Patrick Heide Contemporary Art is delighted to present the first solo exhibition of Iraqi artist Mohammed Sami entitled ‘Apocrypha’.
Mohammed Sami’s paintings explore the stratifications of memory and trauma triggered by common everyday objects and environments. He employs diffused and layered messages that can be read in multiple ways to grasp our imagination. Rather than directly relating to the Iraq conflict, which he witnessed first-hand, Sami’s paintings articulate its recollection remotely and obliquely – usually through traditional painting subjects such as still-life, interiors and landscapes, pervaded by a sense of unease, absence and metaphorical allusion.
“Painting is the means by which I engage the traces of personal memory” Sami explains. “Memories are curious things, sometimes they masquerade as shadows, objects, smell or even something banal, without revealing themselves as memories…”
Displacement II shows a plug and an outlet that do not match in a somewhat derelict interior. The cable is laying on the floor devoid of its function, a lack of contact and communication silently pervades the image. In Family Issues I and II, paintings devoid of people, like all of Sami’s recent works, the strain of human tragedy is almost palpable. In Skin the carpets, symbols of oriental culture and history, are beautifully rendered yet claustrophobically placed. On a closer glance it is hard not to think of wounded flesh. 23 Years of Night shows a boarded-up interior, mirrored and fragmented. The impossibility to enter or to look in from the outside alludes to a safe domestic space while a war or other danger rages beyond its limits. A place of inner warmth amongst external turmoil. Sami accomplishes to pair loneliness with beauty. Violent tension with tranquillity. A post-apocalyptic aura that bears the seed of renewal, a healing scar, the silence after a fight.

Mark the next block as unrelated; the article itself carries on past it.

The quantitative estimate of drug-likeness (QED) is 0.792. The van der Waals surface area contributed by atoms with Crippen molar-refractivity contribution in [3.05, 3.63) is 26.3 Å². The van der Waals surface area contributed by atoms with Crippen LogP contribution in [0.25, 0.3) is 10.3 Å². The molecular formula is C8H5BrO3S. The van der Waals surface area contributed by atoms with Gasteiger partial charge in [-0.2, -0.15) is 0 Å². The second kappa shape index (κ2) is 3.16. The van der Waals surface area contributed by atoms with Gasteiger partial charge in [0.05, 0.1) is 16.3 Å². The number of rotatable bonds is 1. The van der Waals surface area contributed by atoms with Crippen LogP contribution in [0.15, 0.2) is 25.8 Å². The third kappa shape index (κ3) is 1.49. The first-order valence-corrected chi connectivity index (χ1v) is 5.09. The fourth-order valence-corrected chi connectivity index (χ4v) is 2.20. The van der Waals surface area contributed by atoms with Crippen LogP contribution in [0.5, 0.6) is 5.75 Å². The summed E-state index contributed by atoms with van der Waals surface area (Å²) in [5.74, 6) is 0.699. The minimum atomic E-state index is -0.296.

Migrant’s stories have been told for centuries, yet Mohammed Sami’s story is very much one of the 21st century. His arrival as a political refugee in Europe resulting in a scholarship at the Master program of Goldsmith’s college in London can be seen as a story of liberation and personal achievement, and as a victory of human and democratic values. Nonetheless, Sami’s paintings poignantly voice ongoing anxieties and century old traumas that still haunt him even in his present existence. Yet Sami has found a vital path to express himself. His paintings bear glimmers of hope. They don’t educate or accuse. They tell their stories with sincerity and human empathy.
Mohammed Sami’s works are part of the Government Art Collection and the York Museum Trust.
Supported by The Swedish Arts Grants Committee and Arts Council England.